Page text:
I had the privilege of interviewing Thomas Brothers following the publication of Louis Armstrong’s New Orleans, and he has accepted my invitation for an interview about his new book. It is

...

March 7th, 2014

Journey to Jazzland

On occasion I have taught a very basic 45 minute “History of Jazz” class to first and second graders. I play music and show video, hold up classic record album covers, and read a quotation or two. Without fail, the 6 – 8 year olds are excited by the music and images, and it is exhilarating to see them get to their feet and unabashedly dance, inspired by the music of Armstrong, Goodman, Ellington, Basie, Billie, and Monk. Their energy is unbounded, and is a reminder of what lives inside children before many unlearn their “hip” roots.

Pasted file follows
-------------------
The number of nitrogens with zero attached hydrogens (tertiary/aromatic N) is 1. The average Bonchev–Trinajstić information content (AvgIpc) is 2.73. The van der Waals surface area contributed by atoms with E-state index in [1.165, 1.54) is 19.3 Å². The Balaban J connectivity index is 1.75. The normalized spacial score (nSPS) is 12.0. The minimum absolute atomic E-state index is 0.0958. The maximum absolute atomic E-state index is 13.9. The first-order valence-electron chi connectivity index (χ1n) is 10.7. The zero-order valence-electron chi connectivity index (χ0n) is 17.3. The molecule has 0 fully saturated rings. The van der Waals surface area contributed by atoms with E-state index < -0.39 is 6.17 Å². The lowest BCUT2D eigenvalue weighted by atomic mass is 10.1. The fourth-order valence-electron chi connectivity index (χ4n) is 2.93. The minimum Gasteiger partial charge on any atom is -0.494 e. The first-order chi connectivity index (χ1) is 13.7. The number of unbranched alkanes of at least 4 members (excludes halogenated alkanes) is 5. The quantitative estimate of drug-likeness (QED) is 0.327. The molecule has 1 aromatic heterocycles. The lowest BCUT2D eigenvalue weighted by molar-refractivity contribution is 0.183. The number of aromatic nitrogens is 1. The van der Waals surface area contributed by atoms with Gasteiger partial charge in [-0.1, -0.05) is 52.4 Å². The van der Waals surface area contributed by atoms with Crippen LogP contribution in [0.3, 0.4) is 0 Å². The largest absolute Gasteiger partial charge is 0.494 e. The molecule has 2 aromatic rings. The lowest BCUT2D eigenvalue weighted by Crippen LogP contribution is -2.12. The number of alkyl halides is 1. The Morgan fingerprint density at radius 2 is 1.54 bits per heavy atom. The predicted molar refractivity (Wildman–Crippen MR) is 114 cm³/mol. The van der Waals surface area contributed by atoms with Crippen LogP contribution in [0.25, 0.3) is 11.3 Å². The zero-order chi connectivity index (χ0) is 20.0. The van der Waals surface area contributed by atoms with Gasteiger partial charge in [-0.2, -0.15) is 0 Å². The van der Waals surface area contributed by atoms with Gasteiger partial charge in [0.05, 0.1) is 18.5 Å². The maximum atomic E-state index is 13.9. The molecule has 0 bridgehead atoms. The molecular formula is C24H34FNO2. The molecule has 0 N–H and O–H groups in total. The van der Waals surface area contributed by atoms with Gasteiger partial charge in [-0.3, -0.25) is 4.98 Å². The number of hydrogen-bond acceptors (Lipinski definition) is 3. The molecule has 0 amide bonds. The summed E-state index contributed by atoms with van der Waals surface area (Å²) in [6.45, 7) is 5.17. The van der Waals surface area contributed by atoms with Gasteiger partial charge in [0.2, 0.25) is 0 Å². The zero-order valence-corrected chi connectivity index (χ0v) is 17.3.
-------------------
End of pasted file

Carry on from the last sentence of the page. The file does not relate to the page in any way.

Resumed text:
Whenever a new book geared toward teaching children about jazz music is released, I am moved to share the news…Check out Journey to Jazzland, a picture book to inspire kids to learn about jazz. Conceptualized by Gia Volterra de Saulnier, she writes that she hopes to “get more kids inspired to learn at least a little bit more about jazz,” and to get them to know about “this important music history that really should be kept alive.”

...

February 5th, 2014

Donald Fagen — “Eminent Hipster”

You may want to consider adding Donald Fagen’s book Eminent Hipsters to your reading list. In it, the Steely Dan co-founder writes intelligently and often humorously about his early-life relationship with the jazz culture and how it helped shape his life choices and musical direction. Fagen says that the book’s main subjects are “talented musicians, writers and performers from a universe beyond suburban New Jersey who showed me how to interpret my own world.” Some of the “hipsters” Fagen shares along the way are Henry Mancini, all-night jazz DJ Mort Fega, WOR radio legend Jean Shepherd, and the Boswell Sisters.